WHEN STANDING at the bar of your local Hare & Hounds, how many times have you heard the expression ‘future classic’ muttered by men in thick jumpers and stout shoes? Just to be clear: they’re not talking about you.
Everything from an Austin Allegro to a Volvo P1800 has enjoyed this label at some point, used to describe cars destined to be highly sought after by collectors in years to come. However, there’s one car which deserves it most: the Porsche 911.
Since its launch in 1963, the German sports car has attracted a devoted following. However, there are many versions of the model, with some proving more sought after than others. For example, early models from the 1960s and ’70s fetch over £100,000 – just ask Richard Hammond, who announced on Twitter this week that he’s bought an early 911 – while 911s from the turn of the noughties cost just £10,000.
This is all rather confusing for drivers looking to invest in a 911 that will go on to become, well, a future classic. To help, Driving consulted experts in the classic and sports car scene, and identified two generations of 911 that are predicted to accelerate in value just as fast as they can power away from the traffic lights.
The first of them may come as a surprise. It’s the most recent 911, referred to by Porsche (and Porsche devotees) as the 991, and launched in 2011. This model is significant for being the last 911 to be fitted with a naturally aspirated engine. Beginning with the second generation 991.2, which goes on sale in December, all future 911s will be powered by a turbocharged engine.
The 991 is significant for being the last 911 to be fitted with a naturally aspirated engine… in the world of classic cars such things matter
This might sound like a nuance that only Porsche geeks would care about, but in the world of classic cars such things matter. For the same reason that paintings often increase in value when the artist dies, cars tend to appreciate if they mark the end of an era – and you know the saying: we always want what we cannot have.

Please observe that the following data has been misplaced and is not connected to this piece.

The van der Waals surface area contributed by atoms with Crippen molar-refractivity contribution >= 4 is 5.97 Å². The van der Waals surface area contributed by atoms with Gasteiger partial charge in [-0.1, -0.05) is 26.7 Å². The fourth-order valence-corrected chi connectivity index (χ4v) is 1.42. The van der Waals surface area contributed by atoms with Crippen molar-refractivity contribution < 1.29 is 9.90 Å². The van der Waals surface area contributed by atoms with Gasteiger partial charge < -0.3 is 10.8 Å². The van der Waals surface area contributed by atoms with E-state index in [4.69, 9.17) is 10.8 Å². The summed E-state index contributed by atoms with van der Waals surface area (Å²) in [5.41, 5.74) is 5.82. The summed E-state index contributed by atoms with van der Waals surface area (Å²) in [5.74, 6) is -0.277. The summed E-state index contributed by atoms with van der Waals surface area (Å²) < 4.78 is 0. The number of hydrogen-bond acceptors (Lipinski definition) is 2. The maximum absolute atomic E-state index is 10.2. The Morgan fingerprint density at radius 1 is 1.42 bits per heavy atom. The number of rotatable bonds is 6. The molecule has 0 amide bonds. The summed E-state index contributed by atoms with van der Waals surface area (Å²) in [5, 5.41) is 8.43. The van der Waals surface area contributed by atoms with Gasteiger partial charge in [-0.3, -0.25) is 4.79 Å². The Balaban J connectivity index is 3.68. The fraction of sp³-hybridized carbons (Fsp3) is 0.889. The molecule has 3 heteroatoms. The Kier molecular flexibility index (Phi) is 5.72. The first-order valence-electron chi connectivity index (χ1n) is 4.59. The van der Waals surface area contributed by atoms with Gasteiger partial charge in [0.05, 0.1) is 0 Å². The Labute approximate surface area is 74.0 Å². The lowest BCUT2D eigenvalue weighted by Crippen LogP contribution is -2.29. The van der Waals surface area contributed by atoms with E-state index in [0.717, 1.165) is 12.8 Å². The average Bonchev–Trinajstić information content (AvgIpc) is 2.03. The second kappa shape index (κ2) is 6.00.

This is certainly true of the 991’s great-great-grandfather, the 993. Originally launched in 1994, it was the last 911 to feature an air-cooled engine that could trace its lineage to the 1963 original.
The 996 that followed it in 1998 was the first 911 to have its engine cooled by water rather than air, and had tearful, droopy headlights and an engine with a propensity for giving up on life. Despite being the older car, today, a 993 is worth double the equivalent 996.
Porsche 911 (993) Buying Guide
- The one to buy: Carrera 2 coupe manual
- What it will cost: Between £30,000 and £60,000
- Predicted price movement in next five years: A Carrera 2 coupe worth £45,000 today is expected to rise to £65,000 by 2020
Ever heard of the “bedroom wall theory” of classic cars? It suggests that when we reach a certain age we buy the car we lusted after as a child. “When people hit their late thirties they often either earn or inherit some spare cash, and buy the car that they used to have in a picture on their bedroom wall,” says investment analyst Robert Newman from Motorscout. “It’s no surprise that values of those cars then rise rapidly.”
Newman judges cars by the following six criteria to determine their classic potential:
- Marque reputation
- Low survival rates or a low production run